Besides the 700,000 American federal workers who have been victimised by the shutdown of the U.S. government, another group of people are angry over this political development. They are tourists whose arrival in New York happened to coincide with the shutdown.
Positioned in Liberty Island, U.S.A
Looking forward to see and enter an iconic Big Apple landmark, the Statue of Liberty, the experienced of discovering that the favourite tourist destination is closed frustrated and angered thousands of tourists on Tuesday.
Brian Fahey, an employee of Statue Cruises at the Battery Park harbour in southern Manhattan, has the tough task of telling foreign visitors they could not go to Liberty Island. He advised tourists to instead join a one-hour harbour cruise that travels by the statue, Ellis Island, Ground Zero and the Brooklyn bridge.
Their other option, especially those who purchased packaged tours, is a refund of their payment for the planned tour.
Given the political bickering between U.S. President Barack Obama and the House Republicans, there is remote chance that tourists could visit the statue and other government-run landmarks within October, prompting some of the frustrated tourists to comment that the U.S. has a very bad political system.
About 8,000 people visit the Statue of Liberty daily at this time of the year in New York. Prior to the U.S. government shutdown, the statue - a gift from the French government - was closed for eight months after Hurricane Sandy devastated the landmark in October 2012.
However, in the case of the World War II memorial in Washington, D.C., the closure of the park didn't stop 91 veterans who traveled from Mississippi from visiting the memorial.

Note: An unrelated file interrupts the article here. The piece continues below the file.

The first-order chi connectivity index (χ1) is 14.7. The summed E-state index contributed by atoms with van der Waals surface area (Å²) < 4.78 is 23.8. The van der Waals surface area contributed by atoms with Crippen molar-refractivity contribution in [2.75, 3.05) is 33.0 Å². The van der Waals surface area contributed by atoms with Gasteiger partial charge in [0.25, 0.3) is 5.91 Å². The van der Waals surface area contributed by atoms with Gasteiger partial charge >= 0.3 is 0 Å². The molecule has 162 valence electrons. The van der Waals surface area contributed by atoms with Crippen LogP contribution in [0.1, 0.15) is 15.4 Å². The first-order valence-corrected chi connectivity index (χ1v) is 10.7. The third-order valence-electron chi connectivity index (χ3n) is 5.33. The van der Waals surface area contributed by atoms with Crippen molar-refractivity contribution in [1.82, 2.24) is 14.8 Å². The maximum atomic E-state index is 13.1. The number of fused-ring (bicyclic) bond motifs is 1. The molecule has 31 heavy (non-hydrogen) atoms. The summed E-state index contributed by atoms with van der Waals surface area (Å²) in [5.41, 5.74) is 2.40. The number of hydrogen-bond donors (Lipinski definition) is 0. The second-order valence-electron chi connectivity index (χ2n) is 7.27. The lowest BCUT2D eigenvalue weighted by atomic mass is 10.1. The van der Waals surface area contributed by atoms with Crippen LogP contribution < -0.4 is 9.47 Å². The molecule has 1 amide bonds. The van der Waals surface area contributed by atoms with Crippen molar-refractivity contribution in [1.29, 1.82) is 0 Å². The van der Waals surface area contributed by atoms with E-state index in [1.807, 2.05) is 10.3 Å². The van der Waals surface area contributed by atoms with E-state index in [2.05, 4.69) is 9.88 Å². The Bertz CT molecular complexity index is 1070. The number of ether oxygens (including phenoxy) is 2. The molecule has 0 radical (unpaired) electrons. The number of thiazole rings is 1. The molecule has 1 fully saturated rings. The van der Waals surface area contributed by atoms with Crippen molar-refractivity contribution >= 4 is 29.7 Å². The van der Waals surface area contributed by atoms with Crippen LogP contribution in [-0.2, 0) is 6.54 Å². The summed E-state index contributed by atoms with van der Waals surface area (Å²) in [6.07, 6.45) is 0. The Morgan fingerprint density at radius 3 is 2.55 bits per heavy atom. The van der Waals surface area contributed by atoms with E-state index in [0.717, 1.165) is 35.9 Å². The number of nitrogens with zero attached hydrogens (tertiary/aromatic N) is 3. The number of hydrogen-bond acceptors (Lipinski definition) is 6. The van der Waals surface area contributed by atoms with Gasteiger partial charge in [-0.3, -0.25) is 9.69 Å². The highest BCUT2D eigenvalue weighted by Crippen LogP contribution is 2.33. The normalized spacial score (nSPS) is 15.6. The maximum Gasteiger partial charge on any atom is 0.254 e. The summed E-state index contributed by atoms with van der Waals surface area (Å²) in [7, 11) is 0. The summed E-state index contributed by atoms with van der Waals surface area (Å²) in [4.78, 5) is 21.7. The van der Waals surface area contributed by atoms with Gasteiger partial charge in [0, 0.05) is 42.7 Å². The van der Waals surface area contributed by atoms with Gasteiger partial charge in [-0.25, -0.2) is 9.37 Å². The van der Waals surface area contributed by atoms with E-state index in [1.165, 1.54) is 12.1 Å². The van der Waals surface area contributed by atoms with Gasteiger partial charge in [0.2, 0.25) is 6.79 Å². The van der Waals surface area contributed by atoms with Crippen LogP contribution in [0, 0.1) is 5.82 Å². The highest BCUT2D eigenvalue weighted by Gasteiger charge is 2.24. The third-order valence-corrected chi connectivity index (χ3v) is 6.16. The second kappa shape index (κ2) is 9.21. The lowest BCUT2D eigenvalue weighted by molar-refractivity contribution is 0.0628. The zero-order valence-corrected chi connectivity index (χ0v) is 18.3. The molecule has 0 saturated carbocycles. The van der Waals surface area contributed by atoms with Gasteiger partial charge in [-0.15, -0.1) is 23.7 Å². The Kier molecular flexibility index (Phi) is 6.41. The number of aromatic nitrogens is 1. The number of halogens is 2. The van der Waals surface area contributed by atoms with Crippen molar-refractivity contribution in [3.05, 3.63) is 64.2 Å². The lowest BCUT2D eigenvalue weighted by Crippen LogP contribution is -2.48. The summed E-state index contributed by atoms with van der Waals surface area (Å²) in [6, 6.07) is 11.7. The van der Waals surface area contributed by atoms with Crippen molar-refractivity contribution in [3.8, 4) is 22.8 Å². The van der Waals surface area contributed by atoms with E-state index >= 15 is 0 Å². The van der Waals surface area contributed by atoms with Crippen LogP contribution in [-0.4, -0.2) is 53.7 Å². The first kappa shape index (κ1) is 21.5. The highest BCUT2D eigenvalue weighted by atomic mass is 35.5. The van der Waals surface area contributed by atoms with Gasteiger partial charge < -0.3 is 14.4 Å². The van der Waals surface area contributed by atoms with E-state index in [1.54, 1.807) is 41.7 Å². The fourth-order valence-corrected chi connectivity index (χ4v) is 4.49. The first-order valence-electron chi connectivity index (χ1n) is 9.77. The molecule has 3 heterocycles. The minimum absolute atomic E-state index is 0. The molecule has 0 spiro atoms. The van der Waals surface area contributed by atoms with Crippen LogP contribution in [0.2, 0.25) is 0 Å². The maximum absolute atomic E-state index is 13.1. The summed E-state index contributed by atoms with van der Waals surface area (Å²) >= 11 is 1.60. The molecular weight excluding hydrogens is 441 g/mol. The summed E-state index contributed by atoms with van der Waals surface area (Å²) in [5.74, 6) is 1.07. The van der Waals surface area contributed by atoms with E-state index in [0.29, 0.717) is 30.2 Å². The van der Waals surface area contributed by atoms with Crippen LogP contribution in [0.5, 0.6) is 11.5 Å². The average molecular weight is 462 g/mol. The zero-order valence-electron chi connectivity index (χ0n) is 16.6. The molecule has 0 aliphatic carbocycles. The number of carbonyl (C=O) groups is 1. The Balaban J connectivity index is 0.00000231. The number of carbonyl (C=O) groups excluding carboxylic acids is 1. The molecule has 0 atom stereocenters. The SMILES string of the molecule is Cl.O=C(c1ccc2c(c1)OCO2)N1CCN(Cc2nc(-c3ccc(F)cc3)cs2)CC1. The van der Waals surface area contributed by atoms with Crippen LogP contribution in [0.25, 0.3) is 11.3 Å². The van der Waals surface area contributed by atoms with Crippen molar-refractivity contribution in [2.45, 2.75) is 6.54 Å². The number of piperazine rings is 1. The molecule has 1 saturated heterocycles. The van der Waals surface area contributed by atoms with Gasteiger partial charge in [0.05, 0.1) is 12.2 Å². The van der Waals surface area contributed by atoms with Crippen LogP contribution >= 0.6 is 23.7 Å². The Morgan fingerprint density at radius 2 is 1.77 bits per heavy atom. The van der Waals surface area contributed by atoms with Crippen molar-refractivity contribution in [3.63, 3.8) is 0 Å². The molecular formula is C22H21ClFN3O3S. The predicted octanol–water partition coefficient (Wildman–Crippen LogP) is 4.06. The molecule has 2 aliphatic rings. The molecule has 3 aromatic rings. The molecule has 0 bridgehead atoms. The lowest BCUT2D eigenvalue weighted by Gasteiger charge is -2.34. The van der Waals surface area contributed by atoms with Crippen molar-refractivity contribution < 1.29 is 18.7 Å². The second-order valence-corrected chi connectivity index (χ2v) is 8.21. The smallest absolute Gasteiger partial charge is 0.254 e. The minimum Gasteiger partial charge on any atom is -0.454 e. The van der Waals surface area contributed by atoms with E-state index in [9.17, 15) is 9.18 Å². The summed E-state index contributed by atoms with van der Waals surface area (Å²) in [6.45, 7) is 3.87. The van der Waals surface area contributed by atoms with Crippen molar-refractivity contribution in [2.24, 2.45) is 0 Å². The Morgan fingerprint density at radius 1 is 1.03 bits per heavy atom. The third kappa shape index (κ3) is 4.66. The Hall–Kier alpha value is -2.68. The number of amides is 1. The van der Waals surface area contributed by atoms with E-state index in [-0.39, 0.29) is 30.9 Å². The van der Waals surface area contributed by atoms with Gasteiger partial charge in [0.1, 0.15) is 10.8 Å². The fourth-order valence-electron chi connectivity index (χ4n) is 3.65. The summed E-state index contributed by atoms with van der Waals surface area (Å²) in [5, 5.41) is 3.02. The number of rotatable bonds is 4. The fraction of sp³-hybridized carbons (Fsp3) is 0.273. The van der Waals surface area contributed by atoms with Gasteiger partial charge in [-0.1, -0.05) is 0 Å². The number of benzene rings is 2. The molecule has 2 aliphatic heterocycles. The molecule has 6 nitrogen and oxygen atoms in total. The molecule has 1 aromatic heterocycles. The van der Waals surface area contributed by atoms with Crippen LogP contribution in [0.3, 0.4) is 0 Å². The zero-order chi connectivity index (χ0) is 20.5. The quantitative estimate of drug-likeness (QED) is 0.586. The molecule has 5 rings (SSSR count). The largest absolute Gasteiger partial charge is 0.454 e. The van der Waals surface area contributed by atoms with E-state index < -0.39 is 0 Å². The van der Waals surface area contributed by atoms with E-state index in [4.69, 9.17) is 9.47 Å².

The veterans went past Park Police who attempted to keep them out but failed.
The New York Post reported that Leo Shane III, a reporter of Stars and Stripes, witnessed how the vets took temporary control of the memorial while the National Park Service police appeared overwhelmed by the seniors.
"Honor flight vets just knocked over the barriers at the WWII memorial to get inside, #shutdown or no," Mr Shane tweeted, quoted by the New York Post.
On the part of the furloughed federal workers, some of them spent their free time by serving as stand-in tour guides in closed museums and monuments to point visitors to sites that are still open. Some were stationed outside the Smithsonian Museum of Natural History and gave out leaflets that provided a list of open or closed landmarks.
The furloughed employees, who are members of the American Federation of State, County and Municipal Employees, are wearing green and blue union T-shirts, carry signs and will stay at the Constitution Avenue side of the Natural History Museum from 10 am to 12 noon on Wednesday. They plan to add more volunteers at other museums of the shutdown would be prolonged.
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